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Re: Canvas as input vs. img (was Using @aria-describedby for long described image links [Was: Using an image map for long described image links [Was: Revert Request]])

From: Charles Pritchard <chuck@jumis.com>
Date: Thu, 09 Feb 2012 13:49:01 -0800
Message-ID: <4F343F4D.4020204@jumis.com>
To: Frank Olivier <Frank.Olivier@microsoft.com>
CC: Leonard Rosenthol <lrosenth@adobe.com>, Maciej Stachowiak <mjs@apple.com>, Steve Faulkner <faulkner.steve@gmail.com>, Benjamin Hawkes-Lewis <bhawkeslewis@googlemail.com>, John Foliot <john@foliot.ca>, Matthew Turvey <mcturvey@gmail.com>, Leif Halvard Silli <xn--mlform-iua@xn--mlform-iua.no>, Silvia Pfeiffer <silviapfeiffer1@gmail.com>, Laura Carlson <laura.lee.carlson@gmail.com>, Sam Ruby <rubys@intertwingly.net>, Paul Cotton <Paul.Cotton@microsoft.com>, HTML WG <public-html@w3.org>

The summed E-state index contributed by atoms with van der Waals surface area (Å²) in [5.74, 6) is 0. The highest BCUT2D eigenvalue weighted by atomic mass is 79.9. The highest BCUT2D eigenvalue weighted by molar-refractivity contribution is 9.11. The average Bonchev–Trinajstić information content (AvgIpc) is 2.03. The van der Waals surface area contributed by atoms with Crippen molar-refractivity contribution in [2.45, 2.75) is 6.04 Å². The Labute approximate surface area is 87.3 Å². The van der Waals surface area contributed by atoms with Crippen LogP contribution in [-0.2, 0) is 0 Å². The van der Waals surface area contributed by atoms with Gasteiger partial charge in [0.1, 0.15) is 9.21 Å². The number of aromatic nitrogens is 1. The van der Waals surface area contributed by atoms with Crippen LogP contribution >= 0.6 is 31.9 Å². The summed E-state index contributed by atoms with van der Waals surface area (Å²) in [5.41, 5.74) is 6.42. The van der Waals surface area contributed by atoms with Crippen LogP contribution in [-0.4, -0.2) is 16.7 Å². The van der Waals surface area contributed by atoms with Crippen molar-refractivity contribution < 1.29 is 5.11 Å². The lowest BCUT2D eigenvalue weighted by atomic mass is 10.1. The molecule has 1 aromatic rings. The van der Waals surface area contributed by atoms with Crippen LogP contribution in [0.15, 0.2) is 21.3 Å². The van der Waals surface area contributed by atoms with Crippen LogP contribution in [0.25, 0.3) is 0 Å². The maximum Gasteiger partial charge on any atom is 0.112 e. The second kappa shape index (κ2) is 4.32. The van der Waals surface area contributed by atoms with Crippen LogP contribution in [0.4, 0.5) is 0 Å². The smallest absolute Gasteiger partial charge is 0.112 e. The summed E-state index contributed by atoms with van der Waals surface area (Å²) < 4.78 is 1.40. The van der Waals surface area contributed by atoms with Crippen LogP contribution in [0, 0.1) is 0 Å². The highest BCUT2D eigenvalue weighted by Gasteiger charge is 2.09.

I missed one more item:

4. Raw paint surface.

This is most frequently used for emulators and cross-compiled 
applications. There are gameboy emulators for instance.
There are implementations of Java that run in JavaScript. There are 
implementations of Flash.
There is an implementation of LLVM. There are VNC implementations.

These are similar to item 2c. Complex multimedia implementations.

The distinction, though, is that the author is likely to be using proxy 
methods, implementing a pre-existing 2d graphics API atop Canvas.
They may, for instance, implement flash.display.* or Windows.Drawing.

With something like VNC, they may be implementing an accessibility tree